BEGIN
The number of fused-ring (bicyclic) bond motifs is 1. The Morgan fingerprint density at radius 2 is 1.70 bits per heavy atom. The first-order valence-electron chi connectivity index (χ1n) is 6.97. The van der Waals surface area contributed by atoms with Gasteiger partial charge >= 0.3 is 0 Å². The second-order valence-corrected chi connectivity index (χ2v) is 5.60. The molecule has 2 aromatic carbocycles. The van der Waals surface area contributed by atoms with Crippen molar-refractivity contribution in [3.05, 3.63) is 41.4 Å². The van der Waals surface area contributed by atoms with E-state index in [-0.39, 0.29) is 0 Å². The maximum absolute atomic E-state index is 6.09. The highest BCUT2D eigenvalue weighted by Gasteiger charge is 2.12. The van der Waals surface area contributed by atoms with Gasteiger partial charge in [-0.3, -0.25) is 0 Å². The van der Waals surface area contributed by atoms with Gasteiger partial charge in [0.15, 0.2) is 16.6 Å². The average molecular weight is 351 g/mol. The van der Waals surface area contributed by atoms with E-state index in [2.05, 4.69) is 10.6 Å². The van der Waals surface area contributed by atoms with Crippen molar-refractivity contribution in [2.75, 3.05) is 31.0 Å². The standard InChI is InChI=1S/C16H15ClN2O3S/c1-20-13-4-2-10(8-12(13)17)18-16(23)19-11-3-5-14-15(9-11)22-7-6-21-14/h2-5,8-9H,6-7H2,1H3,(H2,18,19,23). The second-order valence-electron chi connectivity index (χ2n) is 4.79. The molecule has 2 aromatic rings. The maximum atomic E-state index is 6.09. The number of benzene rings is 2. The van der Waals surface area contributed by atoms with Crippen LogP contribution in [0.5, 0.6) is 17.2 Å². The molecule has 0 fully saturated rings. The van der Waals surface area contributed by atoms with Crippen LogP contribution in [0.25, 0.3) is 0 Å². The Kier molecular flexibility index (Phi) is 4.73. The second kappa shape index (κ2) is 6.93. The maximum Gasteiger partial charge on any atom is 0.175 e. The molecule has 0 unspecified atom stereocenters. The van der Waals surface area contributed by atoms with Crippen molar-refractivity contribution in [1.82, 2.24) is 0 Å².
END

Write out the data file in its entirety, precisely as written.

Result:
The number of fused-ring (bicyclic) bond motifs is 1. The Morgan fingerprint density at radius 2 is 1.70 bits per heavy atom. The first-order valence-electron chi connectivity index (χ1n) is 6.97. The van der Waals surface area contributed by atoms with Gasteiger partial charge >= 0.3 is 0 Å². The second-order valence-corrected chi connectivity index (χ2v) is 5.60. The molecule has 2 aromatic carbocycles. The van der Waals surface area contributed by atoms with Crippen molar-refractivity contribution in [3.05, 3.63) is 41.4 Å². The van der Waals surface area contributed by atoms with E-state index in [-0.39, 0.29) is 0 Å². The maximum absolute atomic E-state index is 6.09. The highest BCUT2D eigenvalue weighted by Gasteiger charge is 2.12. The van der Waals surface area contributed by atoms with Gasteiger partial charge in [-0.3, -0.25) is 0 Å². The van der Waals surface area contributed by atoms with Gasteiger partial charge in [0.15, 0.2) is 16.6 Å². The average molecular weight is 351 g/mol. The van der Waals surface area contributed by atoms with E-state index in [2.05, 4.69) is 10.6 Å². The van der Waals surface area contributed by atoms with Crippen molar-refractivity contribution in [2.75, 3.05) is 31.0 Å². The standard InChI is InChI=1S/C16H15ClN2O3S/c1-20-13-4-2-10(8-12(13)17)18-16(23)19-11-3-5-14-15(9-11)22-7-6-21-14/h2-5,8-9H,6-7H2,1H3,(H2,18,19,23). The second-order valence-electron chi connectivity index (χ2n) is 4.79. The molecule has 2 aromatic rings. The maximum atomic E-state index is 6.09. The number of benzene rings is 2. The van der Waals surface area contributed by atoms with Crippen LogP contribution in [0.5, 0.6) is 17.2 Å². The molecule has 0 fully saturated rings. The van der Waals surface area contributed by atoms with Crippen LogP contribution in [0.25, 0.3) is 0 Å². The Kier molecular flexibility index (Phi) is 4.73. The second kappa shape index (κ2) is 6.93. The maximum Gasteiger partial charge on any atom is 0.175 e. The molecule has 0 unspecified atom stereocenters. The van der Waals surface area contributed by atoms with Crippen molar-refractivity contribution in [1.82, 2.24) is 0 Å².